In reference to Russia, I think you considered the problem from many different angles except the most obvious one: Russia doesn't want another neighbor with nuclear weapons, period. Especially if it is Islamic state. So in this matter Russian and US interests coincide (again). Actually, Russians might be much more concerned about Iranian nuclear program than the US, as much as they try not to show it.

I think you made a very shrewd point that as much as Russian policy against Islamic extremism is very much in agreement with the US policy and derives significant benefits from it, present Russian administration would never acknowledge that and will always pretend to the contrary.  

By Blogger Jason Pappas, at Wed Aug 08, 02:59:00 PM:

One other possibility worth considering: Russia is responding to the installation of the missile shield in Eastern Europe.  

By Blogger TigerHawk, at Wed Aug 08, 03:26:00 PM:

Candide -

I certainly agree that Russia does not want Iran to get nuclear weapons. No question. But as you say it would much prefer to subvert Iran's program out of sight than appear as though it is helping the United States.

Roughly speaking, Russia has competed with Anglo-America for influence in Persia/Iran for more than 200 years. That has not changed. My observation is that Russia is now able to contend with the U.S. for influence in the region, subvert Iran's quest for a bomb, and "help" the United States craft an exit from Iraq, all at the same time. Pretty interesting, I think.  

By Anonymous Anonymous, at Wed Aug 08, 03:43:00 PM:

Russia is pressuring Iran to either get some more money or to get some more help with their Chechen insurgency, or both. They certainly aren't doing it for our own good. We have seen this behavior from Moscow every 12 months or so.

The public statements about the discussions between the US and Iran (all of 2 meeting so far) consists of the US telling the Iranians to stop arming the Shia militias, and the Iranians denying that they are. If they are talking about anything else, it has not been made public, therefore Stratfor could as well speculate they're trading recipes for babba ganoush. The entire scenario Stratfor wrote about is derived from pure speculation on the content of 2 meetings. The speculation is contrary to past US and Iranian foreign policy.

Russia's goal is to make money selling nuclear technology to Iran, to make money selling weapons to Iran, to crank up tension btween Iran & the US, thereby driving up oil prices which makes even more money for Russia. Ultimately, if the US is forced to take military action against Iran, that to will make even money for Russia as oil prices soar, and generate huge anti-US feelings in the world. A win-win for Russia.  

By Blogger K. Pablo, at Wed Aug 08, 04:42:00 PM:

To amplify on Anonymous Aug 08, 03:43:00 point above, I'd consider the possibility that the Russians have much to gain by keeping the entire region unstable for as long as possible. With Iran befouled in an Iraqi tar baby, the mullahs are unlikely to have much capital on hand to improve the refining capacity of Iran. Russian oligarchs can have relatively free reign at developing new sources of oil and natural gas in the 'stans and at the polar ice cap.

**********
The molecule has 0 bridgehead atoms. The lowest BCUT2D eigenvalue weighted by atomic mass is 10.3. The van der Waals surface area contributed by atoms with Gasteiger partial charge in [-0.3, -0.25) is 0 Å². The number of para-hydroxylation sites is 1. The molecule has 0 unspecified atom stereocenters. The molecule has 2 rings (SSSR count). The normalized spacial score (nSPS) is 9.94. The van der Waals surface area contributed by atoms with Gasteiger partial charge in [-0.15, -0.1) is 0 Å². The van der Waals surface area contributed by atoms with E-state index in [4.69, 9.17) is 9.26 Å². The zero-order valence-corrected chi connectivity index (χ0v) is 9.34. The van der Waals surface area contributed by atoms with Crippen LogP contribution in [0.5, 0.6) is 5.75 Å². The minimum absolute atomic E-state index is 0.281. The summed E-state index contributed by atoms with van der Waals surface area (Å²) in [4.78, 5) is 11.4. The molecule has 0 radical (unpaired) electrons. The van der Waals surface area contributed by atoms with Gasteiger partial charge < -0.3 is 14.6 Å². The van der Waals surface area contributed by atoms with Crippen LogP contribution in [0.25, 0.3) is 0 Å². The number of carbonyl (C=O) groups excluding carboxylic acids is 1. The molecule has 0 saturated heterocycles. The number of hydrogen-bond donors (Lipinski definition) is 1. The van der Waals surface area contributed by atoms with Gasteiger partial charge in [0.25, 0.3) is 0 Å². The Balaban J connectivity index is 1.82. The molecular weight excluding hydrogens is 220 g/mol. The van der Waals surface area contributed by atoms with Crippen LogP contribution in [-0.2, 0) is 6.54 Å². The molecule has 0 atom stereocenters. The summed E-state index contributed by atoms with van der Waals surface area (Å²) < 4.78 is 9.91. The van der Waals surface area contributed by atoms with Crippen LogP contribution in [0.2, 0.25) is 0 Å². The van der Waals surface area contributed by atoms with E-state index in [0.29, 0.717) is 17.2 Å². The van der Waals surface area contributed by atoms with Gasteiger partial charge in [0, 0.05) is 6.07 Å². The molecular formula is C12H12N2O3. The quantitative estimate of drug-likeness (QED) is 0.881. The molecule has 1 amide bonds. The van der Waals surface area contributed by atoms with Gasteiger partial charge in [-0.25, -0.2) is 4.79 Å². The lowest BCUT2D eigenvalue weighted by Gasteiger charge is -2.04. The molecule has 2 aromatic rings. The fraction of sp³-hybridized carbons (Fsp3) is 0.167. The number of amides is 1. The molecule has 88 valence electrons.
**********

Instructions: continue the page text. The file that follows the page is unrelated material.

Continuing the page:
A resource-draining "managed instability" would indeed sap resources from Saudi, Iran, and the U.S., and might have the effect of retarding development of the Iraqi national oil reserves for a great while, as well.  

By Anonymous Anonymous, at Wed Aug 08, 05:33:00 PM:

Today we learn that Russia has threatened Iran with withholding fuel rods for its reactor, unless Iran comes clean on its nuclear past. America thinks that Russia is thus pressuring Iran in order to make it more amenable and compliant with UN security demands.
However, the Bushehr reactor is not linked to Iran’s nuclear weapons program but is being used as a decoy.
Shortly before the G-8 summit of industrialised nations opened in Germany, the Russian manufacturers Novosibirsk Chemical Concentrates Plant tankers delivered the initialising fuel rods to a special train, that delivered the rods to Iran.
Iran has made a recent agreement with Turkmenistan and Turkey on a new gas pipeline, which would cut into Moscow’s monopoly control over the gas routes from Central Asia to Europe.
Putin is therefor applying pressure on Iran to pull out of this deal.
Russia is intent on creating a natural gas cartel to match OPEC, and will do most anything to achieve this.
This pressure will have the added effect of possibly delaying military action against a compliant Iran until after the US elections.
This action, and many such actions in relation to international oil companies, and gas companies in the middle east and the mahgreb, and global cartel discussions, speak of detailed strategic thinking, coupled of course, with the usual dose of meddling for meddling sake, and disinformation.. The recent pollonium in London episode and the ongoing chapters are evidence of this.  

By Anonymous Anonymous, at Thu Aug 09, 08:38:00 AM:

Your comments are required.

Well, er, dang. I didn't want to be irksome (granted, it would have been a first), but since you insist, here goes:

"In the abstract, virtually all Americans wish the United States could substantially withdraw from Iraq."

Are you saying that, in the abstract, virtually all Americans wish the United States could substantially withdraw from South Korea as well?

What's the dif?

Personally, I like having a few flat tops and Marine platoons spread around the place. In the future, please make that "virtually all Americans except one".


By Anonymous Anonymous, at Thu Aug 09, 03:41:00 PM:

The longtime Iranian fear has been that the United States will somehow create a pro-American regime in Baghdad...

And as Escort has pointed out, that wouldn't necessarily have to be destabilizing, from a military standpoint.

It might well, however, be destabilizing for the mullahs from a cultural/political standpoint, and as such should maybe be something we should consider pursuing to completion.  

By Blogger TheLootenant, at Thu Aug 09, 10:57:00 PM:

Well, because we are so mired in Iraq there's not much we can do about it is there?